Then, in the fifth, a wild pitch by Farmer with runners on second and third enabled the Royals to tie the game, 7-7, bringing Al Cowens came to the plate. Another tight fastball from Farmer broke Cowens’ jaw and some of his teeth and he was taken off the field by stretcher.

“I have to believe he was looking for a breaking pitch,” Farmer said at the time. “He never moved.”

Farmer said he didn’t throw at White or Cowens on purpose.

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“No, of course it wasn’t intentional,” Farmer said. Royals reliever Al “Hrabosky was yelling over there (in the bullpen), and I thought that was unfortunate. But, with their losing two key ballplayers, I can understand how they would feel that way. I’m sorry it happened.”

White agreed, suggesting Farmer “was just trying to be impressive” and overthrowing.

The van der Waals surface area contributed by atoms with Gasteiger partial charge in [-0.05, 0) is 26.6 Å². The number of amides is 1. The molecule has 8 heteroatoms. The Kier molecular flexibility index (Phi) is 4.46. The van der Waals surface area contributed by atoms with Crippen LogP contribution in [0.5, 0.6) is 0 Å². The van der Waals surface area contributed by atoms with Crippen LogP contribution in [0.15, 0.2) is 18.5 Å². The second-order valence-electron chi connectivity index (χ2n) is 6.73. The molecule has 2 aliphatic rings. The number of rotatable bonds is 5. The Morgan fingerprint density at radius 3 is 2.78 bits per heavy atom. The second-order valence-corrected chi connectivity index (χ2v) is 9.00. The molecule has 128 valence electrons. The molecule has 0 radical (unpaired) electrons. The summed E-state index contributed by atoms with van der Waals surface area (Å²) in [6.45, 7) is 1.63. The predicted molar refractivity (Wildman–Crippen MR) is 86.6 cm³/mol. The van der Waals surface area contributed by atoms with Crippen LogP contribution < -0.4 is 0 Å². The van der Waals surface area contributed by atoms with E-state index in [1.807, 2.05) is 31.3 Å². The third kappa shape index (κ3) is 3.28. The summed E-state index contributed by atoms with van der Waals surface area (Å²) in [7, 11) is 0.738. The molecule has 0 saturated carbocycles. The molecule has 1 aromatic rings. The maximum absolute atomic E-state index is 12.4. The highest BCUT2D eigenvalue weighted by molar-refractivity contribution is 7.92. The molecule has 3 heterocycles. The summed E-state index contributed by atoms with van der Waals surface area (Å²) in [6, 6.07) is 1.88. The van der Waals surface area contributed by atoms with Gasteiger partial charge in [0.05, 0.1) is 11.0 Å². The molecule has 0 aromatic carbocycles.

“I was lucky I got my hands up, or he would have hit me in the face, too,” White said.

Cowens was less forgiving.

The next season, with Farmer playing for the Sox and Cowens for the Tigers, Cowens came to bat against Farmer to lead off the top of the 11th inning.

Cowens hit a grounder to short. Farmer turned to watch the play. Cowens opted to make a beeline for the mound rather than run to first, tackled Farmer and began wailing on him, triggering a bench-clearing melee.

Farmer would file assault charges against Cowens that would prevent him from joining the team on their next road trip to Chicago. Farmer agreed to drop the charges in return for a handshake.